An intresting project launched by Government called ‘Geospatial Inventory of Coffee Plantations at National Level (GeoCUP)’- to survey and find out the coffee plantations across the country in order to update the areas under coffee in country’s map.
The State-run Coffee Board has partnered with the Indian Space Research Organisation’s National Remote Sensing Centre to carry out geospatial mapping to estimate the latest inventory of the plantations.
According to Raghuramulu, Director of the Balehonnur-based Central Coffee Research Institute – In recent years, coffee cultivation has made inroads in to non-traditional areas,North-Eastern States,But there is no mechanism to find these new plantations and update our records so i feel that some areas under coffee have not come on record. The GeoCUP project is to update the total area under coffee.
As of now only way to find areas under coffee by information provided by the extension workers and on the data generated from disbursal of subsidies to the growers among other mechanisms.
The two-year project, ‘Geospatial Inventory of Coffee Plantations at National Level (GeoCUP)’, is being carried out in the traditional coffee-growing regions, non-traditional areas and in the North-Eastern States.
GeoCUP is being carried out in the traditional coffee-growing areas of Karnataka, Kerala and Tamil Nadu. It will also be carried out in the non-traditional areas of Andhra Pradesh and Odisha, where new areas have been coming under the beverage crop.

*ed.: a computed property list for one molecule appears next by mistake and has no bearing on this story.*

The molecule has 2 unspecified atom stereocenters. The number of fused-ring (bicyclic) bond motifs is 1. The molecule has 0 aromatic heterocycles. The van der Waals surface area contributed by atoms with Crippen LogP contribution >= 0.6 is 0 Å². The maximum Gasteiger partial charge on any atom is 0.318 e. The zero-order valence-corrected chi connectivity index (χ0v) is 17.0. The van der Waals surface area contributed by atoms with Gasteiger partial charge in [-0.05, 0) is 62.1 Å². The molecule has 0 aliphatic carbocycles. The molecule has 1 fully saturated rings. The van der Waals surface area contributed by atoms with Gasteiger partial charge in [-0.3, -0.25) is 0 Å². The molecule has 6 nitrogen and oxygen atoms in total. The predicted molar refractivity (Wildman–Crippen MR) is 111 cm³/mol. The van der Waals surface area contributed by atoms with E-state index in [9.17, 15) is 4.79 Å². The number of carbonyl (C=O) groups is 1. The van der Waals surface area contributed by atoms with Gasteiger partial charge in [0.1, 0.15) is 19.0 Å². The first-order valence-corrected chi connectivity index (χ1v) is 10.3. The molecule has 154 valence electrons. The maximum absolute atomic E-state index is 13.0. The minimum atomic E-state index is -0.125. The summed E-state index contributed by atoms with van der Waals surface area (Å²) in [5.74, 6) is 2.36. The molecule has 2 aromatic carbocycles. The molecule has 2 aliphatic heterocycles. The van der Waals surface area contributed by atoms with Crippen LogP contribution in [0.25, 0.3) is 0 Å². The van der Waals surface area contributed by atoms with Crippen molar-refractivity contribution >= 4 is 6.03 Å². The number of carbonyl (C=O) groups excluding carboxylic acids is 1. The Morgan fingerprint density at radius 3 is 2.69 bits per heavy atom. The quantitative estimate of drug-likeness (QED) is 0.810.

The survey will also cover the North-Eastern States, where coffee cultivation has made inroads in recent years.
The traditional areas account for 82 per cent of the area under coffee plantations, while the non-traditional areas, including Andhra Pradesh and Odisha, account for around 16.5 per cent; the North-Eastern States account for the rest.
Over the past decade, the area under coffee grew 14 per cent, with much of the growth coming from non-traditional areas. In 2015-16, the coffee cultivation area was 4,34,436 hectares, against 3,81,085 ha in 2006-07.
Data shown in the Satellite images are validated with an actual survey on the ground in about 10-15 per cent of the plantation areas.There are various filters are applied to map coffee plants as they are largely grown under the shade of other trees and at different elevations.Although the survey will help assess the actual area under coffee cultivation, it may not be possible to get a variety-wise break-up, he said. India grows both the Arabicas, the mild and premium variety, and the Robustas.